In terms of venture capital flowing into the industry, Israel had a bumper year in 2016, raising $4.8 billion in funds, up 11 percent from 2015, according to an IVC-ZAG report. But the same firms note a slowdown in the first quarter of 2017 to $1.03 billion. That’s 4 percent down, or what IVC’s Simana calls, “a minor drop”.
What concerns the IVC CEO more is the change in the balance of investments, from early stage to late stage, a phenomenon that is also apparent elsewhere, notably in Silicon Valley. The difference is, says Simana, that in the U.S. the volume of investments is decreasing while in Israel it’s still increasing. Even so, attracting early stage investment remains important to keep feeding the pipeline of start-ups.
“We call for early stage investors and tell them right now there are opportunities. There’s less competition. More risk but less competition,” says Simana. “If they want to be in the competitive landscape going forward, they should be in the early stage.”
The type of investors interested in Israeli high-tech is shifting from North America to Asia, as the Playtika acquisition shows. Chinese investors have discovered the country and PwC in its report also notes that they, “are growing increasingly comfortable with doing deals in Israel.” Medved and Simana too notice growing interest from Asia but Simana qualifies this: “Definitely at the moment U.S. and European investors are the dominant ones in the industry.”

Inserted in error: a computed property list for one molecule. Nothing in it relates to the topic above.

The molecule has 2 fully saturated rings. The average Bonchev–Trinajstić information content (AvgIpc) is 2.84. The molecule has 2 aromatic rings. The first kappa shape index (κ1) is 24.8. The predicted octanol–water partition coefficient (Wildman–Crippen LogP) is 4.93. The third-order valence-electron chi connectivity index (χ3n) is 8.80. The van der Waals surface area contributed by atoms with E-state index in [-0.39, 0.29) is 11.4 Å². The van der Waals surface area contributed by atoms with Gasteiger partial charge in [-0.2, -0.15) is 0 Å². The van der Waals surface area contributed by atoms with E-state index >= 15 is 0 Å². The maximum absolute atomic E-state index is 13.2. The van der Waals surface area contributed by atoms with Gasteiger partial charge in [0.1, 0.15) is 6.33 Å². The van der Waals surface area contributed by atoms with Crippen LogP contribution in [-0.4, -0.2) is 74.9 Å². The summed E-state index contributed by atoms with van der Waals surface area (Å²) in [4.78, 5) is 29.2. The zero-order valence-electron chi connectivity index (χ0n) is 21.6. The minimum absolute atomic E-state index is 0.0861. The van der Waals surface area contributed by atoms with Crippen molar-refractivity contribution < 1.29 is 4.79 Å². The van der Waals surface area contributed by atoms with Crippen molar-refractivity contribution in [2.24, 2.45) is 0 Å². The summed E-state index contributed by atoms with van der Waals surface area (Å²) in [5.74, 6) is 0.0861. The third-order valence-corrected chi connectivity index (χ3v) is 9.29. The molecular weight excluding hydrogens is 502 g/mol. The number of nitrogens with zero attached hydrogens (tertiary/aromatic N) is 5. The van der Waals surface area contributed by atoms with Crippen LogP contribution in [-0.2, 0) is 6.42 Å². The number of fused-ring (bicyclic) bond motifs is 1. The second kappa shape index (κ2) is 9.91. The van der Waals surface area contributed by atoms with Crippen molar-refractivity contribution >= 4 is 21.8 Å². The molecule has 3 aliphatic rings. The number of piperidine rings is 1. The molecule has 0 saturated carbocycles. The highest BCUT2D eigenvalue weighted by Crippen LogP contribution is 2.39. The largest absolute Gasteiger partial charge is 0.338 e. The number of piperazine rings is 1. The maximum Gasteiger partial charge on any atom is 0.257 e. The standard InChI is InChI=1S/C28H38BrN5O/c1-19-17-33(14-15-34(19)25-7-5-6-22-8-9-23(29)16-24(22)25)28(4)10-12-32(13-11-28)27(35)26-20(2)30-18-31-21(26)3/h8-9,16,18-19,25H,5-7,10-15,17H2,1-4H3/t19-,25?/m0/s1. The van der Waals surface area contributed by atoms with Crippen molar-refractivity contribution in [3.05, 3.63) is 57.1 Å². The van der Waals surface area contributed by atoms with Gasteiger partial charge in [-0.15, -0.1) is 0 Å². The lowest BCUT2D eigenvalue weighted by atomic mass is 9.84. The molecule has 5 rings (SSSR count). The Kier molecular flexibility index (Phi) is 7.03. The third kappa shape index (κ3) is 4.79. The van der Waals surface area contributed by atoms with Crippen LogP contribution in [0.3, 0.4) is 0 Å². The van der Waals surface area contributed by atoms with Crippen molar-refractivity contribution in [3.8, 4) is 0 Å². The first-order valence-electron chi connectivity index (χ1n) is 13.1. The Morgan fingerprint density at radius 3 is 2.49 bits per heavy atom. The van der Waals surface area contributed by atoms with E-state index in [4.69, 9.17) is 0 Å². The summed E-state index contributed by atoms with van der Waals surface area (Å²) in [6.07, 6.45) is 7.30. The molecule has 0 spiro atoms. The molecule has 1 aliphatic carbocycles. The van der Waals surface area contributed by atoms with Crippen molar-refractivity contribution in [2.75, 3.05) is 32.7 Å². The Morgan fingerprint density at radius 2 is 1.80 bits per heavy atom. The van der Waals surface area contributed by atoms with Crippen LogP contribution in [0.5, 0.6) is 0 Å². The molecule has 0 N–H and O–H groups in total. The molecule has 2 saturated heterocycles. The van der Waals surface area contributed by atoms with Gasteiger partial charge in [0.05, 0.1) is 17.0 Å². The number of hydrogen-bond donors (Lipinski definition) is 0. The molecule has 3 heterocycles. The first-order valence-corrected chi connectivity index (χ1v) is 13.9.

U.S. interest in Israeli high-tech is long-established and Israeli companies have the third biggest presence on the NASDAQ, after the U.S. itself and China. In the past there has been a perception that many North Americans who invest in Israel do so to support the country. But, says Medved, that’s only part of the story: “There’s plenty of them but it’s way beyond that now. It’s just good business. I don’t think people are investing emotionally or with their political or religious believes as the driver.”
When it comes to what particular high-tech field to invest in, there’s a lot to choose from. According to Kandal of Start-up Nation Central, it’s exactly the ability to work across different technologies that makes Israel so competitive. “There are a lot of different sectors. You can be in cybersecurity and digital health. You can be in cars and software. You have enough density for all of those to give you a buzz.”